Argentina Snapshot Travel

A Snapshot of…Cafayate

October 23, 2015

In 3 words: Intimate, proud, dry

(Warning: This isn't exactly a 'snapshot'. I had so much to share about this little gem that I've broken it out into a couple of chapters...)

Intro to Cafayate
Frankly, I can't remember how I heard about Cafayate or why I landed there. Perhaps because it was a convenient stop between Tilcara and where I was really excited to go for some wine - Mendoza. Cafayate is a wine town as well, but is quite small and therefore lives in the shadow of Mendoza. But I have to say - I liked Cafayate 100 times more. It has everything to do with my experience there and the locals that welcomed me like family.

One of my rules when traveling solo is never to arrive in a new place after dark, purely for safety reasons. But I made an exception with Cafayate to arrive at 11pm, knowing it was a small town, not overly touristy and that my place was just 3 blocks away from the bus station. I got off the bus and immediately walked past 3 young kids playing on their front step in the street. Did I mention it was 11pm? I had made a fine choice.

The next morning I took a walk, as I typically do to get a feel for the town, attempt to get my bearings in terms of where I am, and take some pics. It is a relatively quiet town and what was immediately evident was the intimacy and feeling of community. They were also incredibly chatty to the girl with the camera trying her hardest not to stand out.
"Where are you from?"
"How long are you visiting us?"
"Do you like 'my' Cafayate?"

That first afternoon was the highlight of my Cafayate visit, as I helped to break ground in a town yet to be built. (See Personal Highlight below!) The fun continued late into the night, as I went to a bodega called Nanni for some wine and empanadas with the owner of my hostel, Walter, and his friend, Guampe, whose family owns the winery. The wine was amazing, and I learned when I received a tour later in the week, that all of their wine was organic...even down to the corks.

The following day, Walter invited me over to his house for a Sunday asado (BBQ), where I met his wife and kids. Guampe joined as well. There was a lot of meat, bread, and thankfully - salad. Asados are a typical weekend affair for family and friends, so of course I felt lucky to be a part of something so intimate. I tried to keep up with the conversation, with Walter translating for me through most of it. They all had fun practicing their English, including Walter's 7 year old daughter!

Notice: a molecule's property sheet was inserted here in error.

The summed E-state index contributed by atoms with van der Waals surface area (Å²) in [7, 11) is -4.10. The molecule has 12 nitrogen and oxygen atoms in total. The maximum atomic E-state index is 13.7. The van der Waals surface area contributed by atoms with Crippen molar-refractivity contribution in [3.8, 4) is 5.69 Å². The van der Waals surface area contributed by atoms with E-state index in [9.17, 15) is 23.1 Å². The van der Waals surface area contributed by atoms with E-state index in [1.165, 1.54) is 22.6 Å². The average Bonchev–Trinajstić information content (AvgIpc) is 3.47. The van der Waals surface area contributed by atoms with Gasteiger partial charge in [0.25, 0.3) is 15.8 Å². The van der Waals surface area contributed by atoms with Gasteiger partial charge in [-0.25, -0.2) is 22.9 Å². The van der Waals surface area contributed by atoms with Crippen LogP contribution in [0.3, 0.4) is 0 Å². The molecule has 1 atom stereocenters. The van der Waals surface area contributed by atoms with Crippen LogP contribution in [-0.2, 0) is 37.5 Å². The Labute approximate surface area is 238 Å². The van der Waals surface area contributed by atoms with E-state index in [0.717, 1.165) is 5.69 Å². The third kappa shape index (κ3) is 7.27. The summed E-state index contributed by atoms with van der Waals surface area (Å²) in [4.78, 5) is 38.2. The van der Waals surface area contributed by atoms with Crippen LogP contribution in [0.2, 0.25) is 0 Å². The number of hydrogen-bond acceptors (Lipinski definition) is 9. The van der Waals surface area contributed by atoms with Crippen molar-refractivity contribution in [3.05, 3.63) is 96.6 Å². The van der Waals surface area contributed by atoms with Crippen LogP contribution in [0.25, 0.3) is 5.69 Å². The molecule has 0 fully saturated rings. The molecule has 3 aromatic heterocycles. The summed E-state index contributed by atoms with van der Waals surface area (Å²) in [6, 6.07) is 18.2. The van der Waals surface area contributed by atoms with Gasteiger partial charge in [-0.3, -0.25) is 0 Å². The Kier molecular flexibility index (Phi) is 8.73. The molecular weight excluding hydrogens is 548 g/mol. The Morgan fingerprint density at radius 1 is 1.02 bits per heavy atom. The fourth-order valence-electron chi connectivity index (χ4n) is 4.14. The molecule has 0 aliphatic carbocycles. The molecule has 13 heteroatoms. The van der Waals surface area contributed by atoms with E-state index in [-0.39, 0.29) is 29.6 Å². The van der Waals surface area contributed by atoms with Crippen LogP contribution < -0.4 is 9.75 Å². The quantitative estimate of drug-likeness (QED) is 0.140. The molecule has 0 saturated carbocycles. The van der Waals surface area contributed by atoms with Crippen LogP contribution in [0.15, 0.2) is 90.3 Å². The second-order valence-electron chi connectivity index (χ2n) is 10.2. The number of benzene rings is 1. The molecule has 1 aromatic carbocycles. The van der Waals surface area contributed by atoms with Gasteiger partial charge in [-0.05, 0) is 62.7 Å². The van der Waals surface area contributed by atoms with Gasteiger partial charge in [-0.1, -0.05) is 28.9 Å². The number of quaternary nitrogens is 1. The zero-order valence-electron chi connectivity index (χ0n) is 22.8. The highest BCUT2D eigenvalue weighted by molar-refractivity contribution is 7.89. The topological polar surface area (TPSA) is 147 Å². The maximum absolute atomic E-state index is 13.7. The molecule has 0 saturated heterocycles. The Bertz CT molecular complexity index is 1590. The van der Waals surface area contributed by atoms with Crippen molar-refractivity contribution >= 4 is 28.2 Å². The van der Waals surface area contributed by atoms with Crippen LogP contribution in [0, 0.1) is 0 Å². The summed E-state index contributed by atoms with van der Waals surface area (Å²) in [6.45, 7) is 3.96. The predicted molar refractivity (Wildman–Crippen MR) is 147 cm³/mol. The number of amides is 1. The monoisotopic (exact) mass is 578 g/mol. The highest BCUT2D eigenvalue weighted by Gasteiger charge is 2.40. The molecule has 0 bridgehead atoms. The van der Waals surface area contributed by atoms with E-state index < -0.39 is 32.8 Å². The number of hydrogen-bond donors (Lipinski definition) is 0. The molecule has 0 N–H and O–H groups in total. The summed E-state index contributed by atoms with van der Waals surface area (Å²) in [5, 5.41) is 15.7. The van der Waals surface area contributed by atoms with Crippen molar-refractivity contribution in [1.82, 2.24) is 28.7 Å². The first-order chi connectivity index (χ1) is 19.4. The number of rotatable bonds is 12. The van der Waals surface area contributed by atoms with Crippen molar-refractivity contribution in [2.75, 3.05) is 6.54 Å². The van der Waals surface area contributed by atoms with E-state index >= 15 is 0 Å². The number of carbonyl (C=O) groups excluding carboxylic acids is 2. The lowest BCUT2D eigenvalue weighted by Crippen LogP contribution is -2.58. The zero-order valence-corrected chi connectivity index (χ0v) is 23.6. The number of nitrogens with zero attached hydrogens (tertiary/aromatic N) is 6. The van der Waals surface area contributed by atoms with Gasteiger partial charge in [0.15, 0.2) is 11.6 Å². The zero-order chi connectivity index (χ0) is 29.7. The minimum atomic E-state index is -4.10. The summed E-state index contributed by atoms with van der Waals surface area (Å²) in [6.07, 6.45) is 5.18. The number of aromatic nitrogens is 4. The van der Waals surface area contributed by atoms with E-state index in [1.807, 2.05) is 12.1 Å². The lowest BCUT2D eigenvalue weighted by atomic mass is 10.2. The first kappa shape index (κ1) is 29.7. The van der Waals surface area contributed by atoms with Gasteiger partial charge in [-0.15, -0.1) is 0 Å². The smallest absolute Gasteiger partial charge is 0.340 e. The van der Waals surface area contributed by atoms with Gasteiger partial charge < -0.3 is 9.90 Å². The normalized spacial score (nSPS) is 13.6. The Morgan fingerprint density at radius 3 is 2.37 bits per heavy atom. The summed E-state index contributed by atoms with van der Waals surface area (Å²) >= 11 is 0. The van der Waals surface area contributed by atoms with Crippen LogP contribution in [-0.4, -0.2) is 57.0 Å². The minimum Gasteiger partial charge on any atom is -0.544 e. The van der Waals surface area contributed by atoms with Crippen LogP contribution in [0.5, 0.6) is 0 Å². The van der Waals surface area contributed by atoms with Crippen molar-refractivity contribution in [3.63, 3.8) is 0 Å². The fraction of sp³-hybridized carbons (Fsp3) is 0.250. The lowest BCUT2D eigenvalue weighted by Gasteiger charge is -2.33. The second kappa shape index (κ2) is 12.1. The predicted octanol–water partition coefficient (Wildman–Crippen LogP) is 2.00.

That night in the town square, there was a celebration for the start of spring. All of the high school kids build and decorate elaborate floats and make a short trek around the town plaza to show off their creativity. It was quite impressive. In typical Argentinian style, it was set to start at 9 but really began at 10. I think every family in Cafayate was out for the event - babies and all. The celebration went on past midnight and all of the kids outlasted me!

Cafayate is super, super dry. Before I got my hand on some more oil, I felt like a snake shedding a layer of skin. Literally, when I smiled I felt like my face was cracking open. There was one day that the wind was ridiculous. And in an unpaved town, it makes it nearly impossible to walk around, unless you want every orifice of your body filled with sand. I stayed in that day and Walter gave me Spanish lessons over some wine - the best way to learn, of course.

The following days were filled with wine tours, hiking, a bike ride and more asados. I was having such an amazing time that I extended my stay a few days.

The last day, I rented a bike and toured more of the bodegas. When I returned, Walter and his wife were at the hostel with some friends and we decided that an asado was in order to celebrate my last night. So we went to the market together and I put together one of my famous salads while Walter worked the grill. That night, we had lots of laughs, lots of wine and I learned tango and some other Argentinian dances to top it off!

The hikes
The first hike was a four hour trek to Cascadas del Rio Colorado, local waterfalls, which I did with two French girls from my hostal. It was a true game of operator...check this out: our guide spoke Spanish; one of the girls spoke Spanish and French; the other spoke French and English; and then there's me who needs the English version. It was pretty impressive that we made it work given the language barriers. I was catching about 10% of the Spanish and 10% of the French. We had lots of laughs and at times it felt like a game of charades! It was a great climb with lots of bouldering and other challenging maneuvers through the rocks.

Another day, I went to Quebrada de las Conchas with Walter and a group of Argentinian girls. A stretch of mountains, richly colored sandstone, gorges, and crazy rock formations including another Garganta Del Diablo, where I got to do some bouldering; and an amphitheater, where we got to listen to a local was playing some hauntingly beautiful indigenous music.